The massive cargo planes had been grounded following two separate incidents involving problems with landing gear.
The C-5 Super Galaxies were grounded on July 17 after a second malfunction involving the nose landing gear within 60 days. Leader of the Air Mobility Command Gen. Carlton D. Everhart returned five of the planes based at Dover Air Force Base to service after repairs were made. Work is still being done on other planes.
“Our Airmen are working deliberately and methodically at Dover and across the command to identify and resolve any issues impacting the C-5 fleet,” Everhart said. To fix the nose gear problem, crews replaced the ball screw assembly which retract and extend the nose landing gear. If one of two ball screws doesn’t function properly, it could cause binding which would prevent the gear from operating.
Once they’ve landed, the giant cargo planes are able to kneel, or lower the body of the plane to allow for easier loading and unloading. That process is accomplished with a hydraulic system. But as a precaution, a new policy restricts kneeling the planes only when it’s essential to the mission.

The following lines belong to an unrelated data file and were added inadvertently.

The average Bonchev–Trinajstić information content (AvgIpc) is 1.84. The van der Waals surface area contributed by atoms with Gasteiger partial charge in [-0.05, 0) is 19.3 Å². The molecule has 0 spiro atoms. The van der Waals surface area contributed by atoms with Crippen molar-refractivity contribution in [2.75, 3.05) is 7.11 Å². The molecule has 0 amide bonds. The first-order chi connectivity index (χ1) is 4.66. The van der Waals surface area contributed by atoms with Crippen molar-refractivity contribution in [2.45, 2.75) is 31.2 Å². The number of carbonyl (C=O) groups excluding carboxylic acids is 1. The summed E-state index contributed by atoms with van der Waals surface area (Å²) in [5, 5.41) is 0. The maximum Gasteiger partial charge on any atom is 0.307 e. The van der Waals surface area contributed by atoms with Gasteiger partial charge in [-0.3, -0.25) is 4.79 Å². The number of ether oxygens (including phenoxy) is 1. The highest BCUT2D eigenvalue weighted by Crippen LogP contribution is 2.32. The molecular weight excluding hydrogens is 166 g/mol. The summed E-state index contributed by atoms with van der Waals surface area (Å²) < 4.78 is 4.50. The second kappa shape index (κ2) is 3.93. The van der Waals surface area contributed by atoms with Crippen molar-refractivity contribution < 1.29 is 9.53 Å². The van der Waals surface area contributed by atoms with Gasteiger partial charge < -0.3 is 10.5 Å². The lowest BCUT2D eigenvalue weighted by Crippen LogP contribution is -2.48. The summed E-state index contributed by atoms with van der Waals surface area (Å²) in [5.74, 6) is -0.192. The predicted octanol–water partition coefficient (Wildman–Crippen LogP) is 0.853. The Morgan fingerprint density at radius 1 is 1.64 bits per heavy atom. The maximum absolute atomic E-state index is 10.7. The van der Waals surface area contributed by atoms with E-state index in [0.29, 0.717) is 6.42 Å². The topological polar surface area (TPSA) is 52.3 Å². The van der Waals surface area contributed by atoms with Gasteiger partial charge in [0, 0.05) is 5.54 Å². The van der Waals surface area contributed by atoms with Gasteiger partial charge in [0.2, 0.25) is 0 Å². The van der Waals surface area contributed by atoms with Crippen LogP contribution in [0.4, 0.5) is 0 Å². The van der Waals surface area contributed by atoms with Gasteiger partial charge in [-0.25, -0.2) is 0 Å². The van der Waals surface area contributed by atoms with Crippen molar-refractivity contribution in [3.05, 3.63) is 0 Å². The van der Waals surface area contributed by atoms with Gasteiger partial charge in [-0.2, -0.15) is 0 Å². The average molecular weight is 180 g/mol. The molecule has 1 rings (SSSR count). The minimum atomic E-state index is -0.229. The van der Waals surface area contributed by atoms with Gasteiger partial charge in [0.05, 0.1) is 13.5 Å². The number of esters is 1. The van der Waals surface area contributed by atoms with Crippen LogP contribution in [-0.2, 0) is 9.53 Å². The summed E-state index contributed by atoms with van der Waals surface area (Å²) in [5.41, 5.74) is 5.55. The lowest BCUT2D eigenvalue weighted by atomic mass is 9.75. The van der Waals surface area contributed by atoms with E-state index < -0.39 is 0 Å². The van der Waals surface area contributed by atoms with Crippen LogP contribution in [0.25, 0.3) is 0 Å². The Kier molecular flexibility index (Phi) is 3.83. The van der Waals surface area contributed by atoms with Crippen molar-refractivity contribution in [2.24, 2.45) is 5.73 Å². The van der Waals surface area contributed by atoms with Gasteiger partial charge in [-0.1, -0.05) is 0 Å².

“We have put measures in place to ensure aircrew safety and reduce wear-and-tear on the aircraft,” Everhart said. “With an aging fleet, it is important to take all potential measures to reduce stress on the aircraft.”
The Air Force has a total of 56 C-5 planes in its fleet. Dover is home to 18 C-5s, 12 are primary aircraft and six are backups.
In April 2006, a C-5 plane crashed shortly after takeoff from Dover. The plane, which was en route to Germany, crashed about a mile from the runway. All 17 people on board survived, but three crew members were seriously injured. The accident investigation board determined the pilots and flight engineers were at fault for the crash.
The C-5 is one of the largest aircraft in the world and is the biggest airlifter in the U.S. Air Force. The aircraft can carry a fully equipped combat-ready military unit to any point in the world. It can hold a maximum cargo of 135 tons.